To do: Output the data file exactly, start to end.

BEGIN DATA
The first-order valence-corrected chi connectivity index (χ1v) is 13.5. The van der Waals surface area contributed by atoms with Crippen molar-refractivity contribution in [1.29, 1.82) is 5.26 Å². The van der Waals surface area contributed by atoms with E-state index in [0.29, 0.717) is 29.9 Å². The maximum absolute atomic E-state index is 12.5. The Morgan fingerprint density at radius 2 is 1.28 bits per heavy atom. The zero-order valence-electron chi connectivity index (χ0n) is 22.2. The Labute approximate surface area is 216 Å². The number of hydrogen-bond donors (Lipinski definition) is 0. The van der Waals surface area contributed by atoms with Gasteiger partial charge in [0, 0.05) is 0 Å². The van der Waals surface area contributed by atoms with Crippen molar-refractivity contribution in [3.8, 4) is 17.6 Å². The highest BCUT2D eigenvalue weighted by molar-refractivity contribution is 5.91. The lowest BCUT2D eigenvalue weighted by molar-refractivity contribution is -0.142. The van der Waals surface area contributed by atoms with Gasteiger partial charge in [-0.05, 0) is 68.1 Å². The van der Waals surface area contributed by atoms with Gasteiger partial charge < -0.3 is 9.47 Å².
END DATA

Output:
The first-order valence-corrected chi connectivity index (χ1v) is 13.5. The van der Waals surface area contributed by atoms with Crippen molar-refractivity contribution in [1.29, 1.82) is 5.26 Å². The van der Waals surface area contributed by atoms with E-state index in [0.29, 0.717) is 29.9 Å². The maximum absolute atomic E-state index is 12.5. The Morgan fingerprint density at radius 2 is 1.28 bits per heavy atom. The zero-order valence-electron chi connectivity index (χ0n) is 22.2. The Labute approximate surface area is 216 Å². The number of hydrogen-bond donors (Lipinski definition) is 0. The van der Waals surface area contributed by atoms with Gasteiger partial charge in [0, 0.05) is 0 Å². The van der Waals surface area contributed by atoms with Crippen molar-refractivity contribution in [3.8, 4) is 17.6 Å². The highest BCUT2D eigenvalue weighted by molar-refractivity contribution is 5.91. The lowest BCUT2D eigenvalue weighted by molar-refractivity contribution is -0.142. The van der Waals surface area contributed by atoms with Gasteiger partial charge in [-0.05, 0) is 68.1 Å². The van der Waals surface area contributed by atoms with Gasteiger partial charge < -0.3 is 9.47 Å².